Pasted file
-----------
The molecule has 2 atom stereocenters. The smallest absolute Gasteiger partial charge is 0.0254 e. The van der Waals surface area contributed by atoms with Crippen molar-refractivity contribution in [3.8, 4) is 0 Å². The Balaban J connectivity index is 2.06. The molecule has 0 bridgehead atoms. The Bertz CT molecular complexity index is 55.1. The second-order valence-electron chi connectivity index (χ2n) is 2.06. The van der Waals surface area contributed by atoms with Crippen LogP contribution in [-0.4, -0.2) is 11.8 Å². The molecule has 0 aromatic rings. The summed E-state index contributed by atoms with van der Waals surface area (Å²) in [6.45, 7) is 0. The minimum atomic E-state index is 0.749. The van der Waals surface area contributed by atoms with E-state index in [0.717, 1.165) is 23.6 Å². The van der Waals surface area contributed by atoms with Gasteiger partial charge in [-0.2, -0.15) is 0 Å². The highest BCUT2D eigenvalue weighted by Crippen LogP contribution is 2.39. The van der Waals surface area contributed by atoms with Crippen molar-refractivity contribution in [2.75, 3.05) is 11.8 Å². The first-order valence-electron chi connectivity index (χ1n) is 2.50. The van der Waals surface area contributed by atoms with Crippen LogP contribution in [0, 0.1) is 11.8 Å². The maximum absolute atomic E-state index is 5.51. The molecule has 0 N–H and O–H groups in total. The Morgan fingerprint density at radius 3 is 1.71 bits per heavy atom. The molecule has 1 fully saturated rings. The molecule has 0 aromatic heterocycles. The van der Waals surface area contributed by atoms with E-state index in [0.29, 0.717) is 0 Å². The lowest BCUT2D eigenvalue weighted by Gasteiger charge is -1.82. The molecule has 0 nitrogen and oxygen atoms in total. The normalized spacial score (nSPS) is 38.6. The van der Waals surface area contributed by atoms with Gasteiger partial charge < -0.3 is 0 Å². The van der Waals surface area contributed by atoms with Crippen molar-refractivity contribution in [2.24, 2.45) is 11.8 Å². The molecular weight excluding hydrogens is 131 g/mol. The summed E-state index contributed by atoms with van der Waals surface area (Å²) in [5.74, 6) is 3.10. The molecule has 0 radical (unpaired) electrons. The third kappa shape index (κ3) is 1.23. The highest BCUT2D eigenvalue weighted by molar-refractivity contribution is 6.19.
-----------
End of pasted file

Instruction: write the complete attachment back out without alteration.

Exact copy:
The molecule has 2 atom stereocenters. The smallest absolute Gasteiger partial charge is 0.0254 e. The van der Waals surface area contributed by atoms with Crippen molar-refractivity contribution in [3.8, 4) is 0 Å². The Balaban J connectivity index is 2.06. The molecule has 0 bridgehead atoms. The Bertz CT molecular complexity index is 55.1. The second-order valence-electron chi connectivity index (χ2n) is 2.06. The van der Waals surface area contributed by atoms with Crippen LogP contribution in [-0.4, -0.2) is 11.8 Å². The molecule has 0 aromatic rings. The summed E-state index contributed by atoms with van der Waals surface area (Å²) in [6.45, 7) is 0. The minimum atomic E-state index is 0.749. The van der Waals surface area contributed by atoms with E-state index in [0.717, 1.165) is 23.6 Å². The van der Waals surface area contributed by atoms with Gasteiger partial charge in [-0.2, -0.15) is 0 Å². The highest BCUT2D eigenvalue weighted by Crippen LogP contribution is 2.39. The van der Waals surface area contributed by atoms with Crippen molar-refractivity contribution in [2.75, 3.05) is 11.8 Å². The first-order valence-electron chi connectivity index (χ1n) is 2.50. The van der Waals surface area contributed by atoms with Crippen LogP contribution in [0, 0.1) is 11.8 Å². The maximum absolute atomic E-state index is 5.51. The molecule has 0 N–H and O–H groups in total. The Morgan fingerprint density at radius 3 is 1.71 bits per heavy atom. The molecule has 1 fully saturated rings. The molecule has 0 aromatic heterocycles. The van der Waals surface area contributed by atoms with E-state index in [0.29, 0.717) is 0 Å². The lowest BCUT2D eigenvalue weighted by Gasteiger charge is -1.82. The molecule has 0 nitrogen and oxygen atoms in total. The normalized spacial score (nSPS) is 38.6. The van der Waals surface area contributed by atoms with Gasteiger partial charge < -0.3 is 0 Å². The van der Waals surface area contributed by atoms with Crippen molar-refractivity contribution in [2.24, 2.45) is 11.8 Å². The molecular weight excluding hydrogens is 131 g/mol. The summed E-state index contributed by atoms with van der Waals surface area (Å²) in [5.74, 6) is 3.10. The molecule has 0 radical (unpaired) electrons. The third kappa shape index (κ3) is 1.23. The highest BCUT2D eigenvalue weighted by molar-refractivity contribution is 6.19.